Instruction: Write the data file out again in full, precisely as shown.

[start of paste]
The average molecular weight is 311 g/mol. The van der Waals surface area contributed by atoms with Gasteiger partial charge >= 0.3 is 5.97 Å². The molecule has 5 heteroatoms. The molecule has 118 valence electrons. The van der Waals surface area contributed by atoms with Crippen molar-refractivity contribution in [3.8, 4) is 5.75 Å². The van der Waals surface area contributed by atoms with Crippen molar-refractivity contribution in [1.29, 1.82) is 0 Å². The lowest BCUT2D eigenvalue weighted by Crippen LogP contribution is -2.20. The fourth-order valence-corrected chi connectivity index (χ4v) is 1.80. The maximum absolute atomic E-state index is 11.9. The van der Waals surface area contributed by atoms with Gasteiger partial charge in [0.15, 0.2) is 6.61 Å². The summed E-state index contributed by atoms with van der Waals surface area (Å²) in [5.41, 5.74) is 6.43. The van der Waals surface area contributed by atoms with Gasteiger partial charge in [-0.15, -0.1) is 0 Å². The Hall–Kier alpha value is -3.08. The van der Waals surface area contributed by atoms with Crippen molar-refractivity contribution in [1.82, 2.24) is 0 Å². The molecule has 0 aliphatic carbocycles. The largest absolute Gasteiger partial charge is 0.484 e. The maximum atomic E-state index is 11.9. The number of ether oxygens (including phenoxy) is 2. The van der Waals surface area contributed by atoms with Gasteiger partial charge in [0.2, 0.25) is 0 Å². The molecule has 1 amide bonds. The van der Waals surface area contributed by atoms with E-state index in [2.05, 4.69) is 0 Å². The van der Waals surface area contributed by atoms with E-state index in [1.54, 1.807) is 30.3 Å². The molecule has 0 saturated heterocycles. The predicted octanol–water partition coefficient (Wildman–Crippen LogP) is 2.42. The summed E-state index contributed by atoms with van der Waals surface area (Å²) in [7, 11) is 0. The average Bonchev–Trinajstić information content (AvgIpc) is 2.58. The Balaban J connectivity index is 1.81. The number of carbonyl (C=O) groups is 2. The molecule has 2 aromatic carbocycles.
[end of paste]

The average molecular weight is 311 g/mol. The van der Waals surface area contributed by atoms with Gasteiger partial charge >= 0.3 is 5.97 Å². The molecule has 5 heteroatoms. The molecule has 118 valence electrons. The van der Waals surface area contributed by atoms with Crippen molar-refractivity contribution in [3.8, 4) is 5.75 Å². The van der Waals surface area contributed by atoms with Crippen molar-refractivity contribution in [1.29, 1.82) is 0 Å². The lowest BCUT2D eigenvalue weighted by Crippen LogP contribution is -2.20. The fourth-order valence-corrected chi connectivity index (χ4v) is 1.80. The maximum absolute atomic E-state index is 11.9. The van der Waals surface area contributed by atoms with Gasteiger partial charge in [0.15, 0.2) is 6.61 Å². The summed E-state index contributed by atoms with van der Waals surface area (Å²) in [5.41, 5.74) is 6.43. The van der Waals surface area contributed by atoms with Gasteiger partial charge in [-0.15, -0.1) is 0 Å². The Hall–Kier alpha value is -3.08. The van der Waals surface area contributed by atoms with Crippen molar-refractivity contribution in [1.82, 2.24) is 0 Å². The molecule has 0 aliphatic carbocycles. The largest absolute Gasteiger partial charge is 0.484 e. The maximum atomic E-state index is 11.9. The number of ether oxygens (including phenoxy) is 2. The van der Waals surface area contributed by atoms with Gasteiger partial charge in [0.2, 0.25) is 0 Å². The molecule has 1 amide bonds. The van der Waals surface area contributed by atoms with E-state index in [2.05, 4.69) is 0 Å². The van der Waals surface area contributed by atoms with E-state index in [1.54, 1.807) is 30.3 Å². The molecule has 0 saturated heterocycles. The predicted octanol–water partition coefficient (Wildman–Crippen LogP) is 2.42. The summed E-state index contributed by atoms with van der Waals surface area (Å²) in [7, 11) is 0. The average Bonchev–Trinajstić information content (AvgIpc) is 2.58. The Balaban J connectivity index is 1.81. The number of carbonyl (C=O) groups is 2. The molecule has 2 aromatic carbocycles.